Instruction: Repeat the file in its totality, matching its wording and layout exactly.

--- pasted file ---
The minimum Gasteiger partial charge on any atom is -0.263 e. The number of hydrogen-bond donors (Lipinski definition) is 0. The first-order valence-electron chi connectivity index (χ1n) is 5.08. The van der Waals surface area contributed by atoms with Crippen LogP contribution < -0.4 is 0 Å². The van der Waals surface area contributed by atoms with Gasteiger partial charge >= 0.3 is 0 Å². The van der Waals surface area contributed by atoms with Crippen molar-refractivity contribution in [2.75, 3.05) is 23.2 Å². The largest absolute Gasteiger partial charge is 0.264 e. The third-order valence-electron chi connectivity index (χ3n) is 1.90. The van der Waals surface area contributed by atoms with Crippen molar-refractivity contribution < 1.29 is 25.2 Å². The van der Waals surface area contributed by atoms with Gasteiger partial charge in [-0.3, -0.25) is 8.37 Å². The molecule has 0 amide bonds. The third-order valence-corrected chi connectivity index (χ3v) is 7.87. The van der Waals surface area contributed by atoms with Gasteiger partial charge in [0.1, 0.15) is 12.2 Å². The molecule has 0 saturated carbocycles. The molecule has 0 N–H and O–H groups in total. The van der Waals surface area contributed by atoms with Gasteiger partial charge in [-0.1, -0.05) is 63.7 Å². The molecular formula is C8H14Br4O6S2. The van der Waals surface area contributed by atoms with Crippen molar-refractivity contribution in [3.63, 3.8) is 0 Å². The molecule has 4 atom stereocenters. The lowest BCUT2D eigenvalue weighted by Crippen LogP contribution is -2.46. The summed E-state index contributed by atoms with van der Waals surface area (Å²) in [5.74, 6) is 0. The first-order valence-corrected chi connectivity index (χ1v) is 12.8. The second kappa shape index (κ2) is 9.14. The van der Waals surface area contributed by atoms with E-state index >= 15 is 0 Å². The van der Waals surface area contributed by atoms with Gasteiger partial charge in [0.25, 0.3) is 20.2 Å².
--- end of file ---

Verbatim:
The minimum Gasteiger partial charge on any atom is -0.263 e. The number of hydrogen-bond donors (Lipinski definition) is 0. The first-order valence-electron chi connectivity index (χ1n) is 5.08. The van der Waals surface area contributed by atoms with Crippen LogP contribution < -0.4 is 0 Å². The van der Waals surface area contributed by atoms with Gasteiger partial charge >= 0.3 is 0 Å². The van der Waals surface area contributed by atoms with Crippen molar-refractivity contribution in [2.75, 3.05) is 23.2 Å². The largest absolute Gasteiger partial charge is 0.264 e. The third-order valence-electron chi connectivity index (χ3n) is 1.90. The van der Waals surface area contributed by atoms with Crippen molar-refractivity contribution < 1.29 is 25.2 Å². The van der Waals surface area contributed by atoms with Gasteiger partial charge in [-0.3, -0.25) is 8.37 Å². The molecule has 0 amide bonds. The third-order valence-corrected chi connectivity index (χ3v) is 7.87. The van der Waals surface area contributed by atoms with Gasteiger partial charge in [0.1, 0.15) is 12.2 Å². The molecule has 0 saturated carbocycles. The molecule has 0 N–H and O–H groups in total. The van der Waals surface area contributed by atoms with Gasteiger partial charge in [-0.1, -0.05) is 63.7 Å². The molecular formula is C8H14Br4O6S2. The van der Waals surface area contributed by atoms with Crippen molar-refractivity contribution in [3.63, 3.8) is 0 Å². The molecule has 4 atom stereocenters. The lowest BCUT2D eigenvalue weighted by Crippen LogP contribution is -2.46. The summed E-state index contributed by atoms with van der Waals surface area (Å²) in [5.74, 6) is 0. The first-order valence-corrected chi connectivity index (χ1v) is 12.8. The second kappa shape index (κ2) is 9.14. The van der Waals surface area contributed by atoms with E-state index >= 15 is 0 Å². The van der Waals surface area contributed by atoms with Gasteiger partial charge in [0.25, 0.3) is 20.2 Å².